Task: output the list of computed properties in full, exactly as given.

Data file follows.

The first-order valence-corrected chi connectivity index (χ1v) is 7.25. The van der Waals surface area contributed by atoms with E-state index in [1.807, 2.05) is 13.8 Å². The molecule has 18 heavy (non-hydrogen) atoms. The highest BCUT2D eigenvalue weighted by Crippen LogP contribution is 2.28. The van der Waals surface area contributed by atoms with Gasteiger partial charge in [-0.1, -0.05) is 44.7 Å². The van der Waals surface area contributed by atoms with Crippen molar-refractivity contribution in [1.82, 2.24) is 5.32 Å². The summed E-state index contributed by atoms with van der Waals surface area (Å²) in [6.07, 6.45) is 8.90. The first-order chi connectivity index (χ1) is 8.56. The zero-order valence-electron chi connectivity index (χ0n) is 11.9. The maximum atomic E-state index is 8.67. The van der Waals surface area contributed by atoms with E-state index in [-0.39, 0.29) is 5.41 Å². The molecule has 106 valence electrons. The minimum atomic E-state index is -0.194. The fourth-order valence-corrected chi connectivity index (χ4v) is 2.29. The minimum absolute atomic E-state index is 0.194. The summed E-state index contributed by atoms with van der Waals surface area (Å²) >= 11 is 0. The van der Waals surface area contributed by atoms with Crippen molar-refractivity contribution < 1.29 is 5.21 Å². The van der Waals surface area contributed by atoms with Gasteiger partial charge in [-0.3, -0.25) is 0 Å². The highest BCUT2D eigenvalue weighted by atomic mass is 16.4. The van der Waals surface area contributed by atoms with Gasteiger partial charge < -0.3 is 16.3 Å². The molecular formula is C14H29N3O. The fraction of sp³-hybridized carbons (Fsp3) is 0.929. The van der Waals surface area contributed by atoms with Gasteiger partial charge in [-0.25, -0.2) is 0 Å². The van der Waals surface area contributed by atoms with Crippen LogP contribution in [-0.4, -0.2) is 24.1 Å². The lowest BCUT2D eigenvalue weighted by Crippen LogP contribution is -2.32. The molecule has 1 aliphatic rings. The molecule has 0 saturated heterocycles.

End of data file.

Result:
The first-order valence-corrected chi connectivity index (χ1v) is 7.25. The van der Waals surface area contributed by atoms with E-state index in [1.807, 2.05) is 13.8 Å². The molecule has 18 heavy (non-hydrogen) atoms. The highest BCUT2D eigenvalue weighted by Crippen LogP contribution is 2.28. The van der Waals surface area contributed by atoms with Gasteiger partial charge in [-0.1, -0.05) is 44.7 Å². The van der Waals surface area contributed by atoms with Crippen molar-refractivity contribution in [1.82, 2.24) is 5.32 Å². The summed E-state index contributed by atoms with van der Waals surface area (Å²) in [6.07, 6.45) is 8.90. The first-order chi connectivity index (χ1) is 8.56. The zero-order valence-electron chi connectivity index (χ0n) is 11.9. The maximum atomic E-state index is 8.67. The van der Waals surface area contributed by atoms with E-state index in [-0.39, 0.29) is 5.41 Å². The molecule has 106 valence electrons. The minimum atomic E-state index is -0.194. The fourth-order valence-corrected chi connectivity index (χ4v) is 2.29. The minimum absolute atomic E-state index is 0.194. The summed E-state index contributed by atoms with van der Waals surface area (Å²) >= 11 is 0. The van der Waals surface area contributed by atoms with Crippen molar-refractivity contribution < 1.29 is 5.21 Å². The van der Waals surface area contributed by atoms with Gasteiger partial charge in [-0.3, -0.25) is 0 Å². The highest BCUT2D eigenvalue weighted by atomic mass is 16.4. The van der Waals surface area contributed by atoms with Gasteiger partial charge < -0.3 is 16.3 Å². The molecular formula is C14H29N3O. The fraction of sp³-hybridized carbons (Fsp3) is 0.929. The van der Waals surface area contributed by atoms with Gasteiger partial charge in [-0.25, -0.2) is 0 Å². The van der Waals surface area contributed by atoms with Crippen LogP contribution in [-0.4, -0.2) is 24.1 Å². The lowest BCUT2D eigenvalue weighted by Crippen LogP contribution is -2.32. The molecule has 1 aliphatic rings. The molecule has 0 saturated heterocycles.